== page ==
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Yemen: "We quickly assembled the team to save her life"
Caroline Bwango is a London-based emergency doctor who recently returned from MSF’s mother and child hospital near Taiz in southwest Yemen.
I remember one young girl who was brought to us. She’d been out playing in the garden when she stepped on a landmine.
She arrived at the hospital with what we call "traumatic amputations", which means that she’d lost limbs through the sheer force of the explosion. She was nine-years-old and she’d lost both of her legs.
"We’re doing everything we can to stop the bleeding and to get her to the point where we can put her in a vehicle and rush her 20 minutes down the road for surgery"
Her family had rushed her to us. She was still awake and she was still breathing. It was our job to arrest the bleeding, restore her blood supply, stabilise her as best we could and keep her alive so that we could transfer her to MSF’s surgical hospital.
We quickly assembled the team.
When the nine-year-old girl was brought to us, we had no warning. If we were in the UK, we’d have a pre-alert service, where the ambulance would call and say, "We’re coming in with such-and-such" and we’d have time to gather the team, allocate roles and mentally prepare for what was about to happen.
But in Yemen, the ambulance system is barely functioning. People are picked up from the scene and loaded onto whatever transport is available – pick-up trucks, vans, private cars, motorbikes – and transported, sometimes for many hours, to us.
As a result, we’re always prepped and we’re always on alert. We know what our roles are and who is going to do what when a situation like this happens.
There were six of us working on the girl. You start by quickly examining the patient from head to toe, checking airways, breathing and circulation, while others are working on the bleeding.
It’s always a frantic environment, but we stay calm and focused on what we’re doing. The girl was in great pain and was terrified, so we were also doing our best to soothe her and alleviate the pain.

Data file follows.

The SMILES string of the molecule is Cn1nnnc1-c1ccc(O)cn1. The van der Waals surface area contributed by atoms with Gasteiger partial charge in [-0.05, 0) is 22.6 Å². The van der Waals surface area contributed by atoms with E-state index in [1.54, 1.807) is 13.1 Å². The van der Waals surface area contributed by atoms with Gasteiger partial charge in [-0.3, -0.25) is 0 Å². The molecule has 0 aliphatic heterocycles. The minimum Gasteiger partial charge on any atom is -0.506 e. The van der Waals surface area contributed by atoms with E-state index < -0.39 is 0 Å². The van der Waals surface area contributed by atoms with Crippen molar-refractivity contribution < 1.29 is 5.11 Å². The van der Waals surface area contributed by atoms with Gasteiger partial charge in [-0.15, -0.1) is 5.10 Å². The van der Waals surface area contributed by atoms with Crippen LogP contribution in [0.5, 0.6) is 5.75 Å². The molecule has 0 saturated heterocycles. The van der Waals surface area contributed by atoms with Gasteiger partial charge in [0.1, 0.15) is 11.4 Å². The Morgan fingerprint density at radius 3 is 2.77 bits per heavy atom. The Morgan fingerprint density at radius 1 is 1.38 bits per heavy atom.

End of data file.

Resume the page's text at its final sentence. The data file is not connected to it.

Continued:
Our job at this point is essentially damage control. We’re doing everything we can to stop the bleeding and to get her to the point where we can put her in a vehicle and rush her 20 minutes down the road for surgery.
I don’t know how long we worked on her, but we managed to stabilise her and get her to our surgical colleagues. They took care of her wounds and she survived. But she will live with a lifelong disability and faces a long road of rehabilitation. And all of this in a warzone.
A terrible incident
Landmines are violent and indiscriminate.
There was one particularly terrible incident. Some children were out playing when they found a mine. They didn’t know what it was, so they picked it up and took it into the kitchen.
Just as the parents were investigating what it was, it blew up and killed the entire family.
Unlikely in London
Amid all the suffering, there were moments when you’d catch yourself smiling.
I remember one old man who hobbled into the hospital one day. When we asked him what was wrong, he told us that a camel had sat on him.
"The dedication and the commitment of these people to serve their communities and to provide medical care was something to behold - it was humbling to work alongside them"
He’d been herding his camels down a hill and one of the camels had lost its footing and ended up sitting down backwards on him. He was a lovely guy in his 70s or 80s, proud to still be herding his camels. He seemed to think it was pretty funny as well.
We patched him up and sent him on his way. I remember thinking, that’s not something I’m ever likely to see in London.
I left my heart in Yemen. The patients that we treated and the Yemeni colleagues I worked with were amazing. Everybody you meet has been touched in some way by the war. But people get up and they keep going.
Staff would have family members killed and would go to the funeral in the morning and then turn up to work the late shift afterwards.
The dedication and the commitment of these people to serve their communities and to provide medical care was something to behold - it was humbling to work alongside them.
MSF is the only one providing free medical care in this area and each day was challenging and difficult. We had to make tough decisions and there were bad moments.
But I never once woke up in the morning thinking, "Oh no, I have to go to work". Just being able to lend my support, do my bit and provide medical care to people who really needed it was a privilege.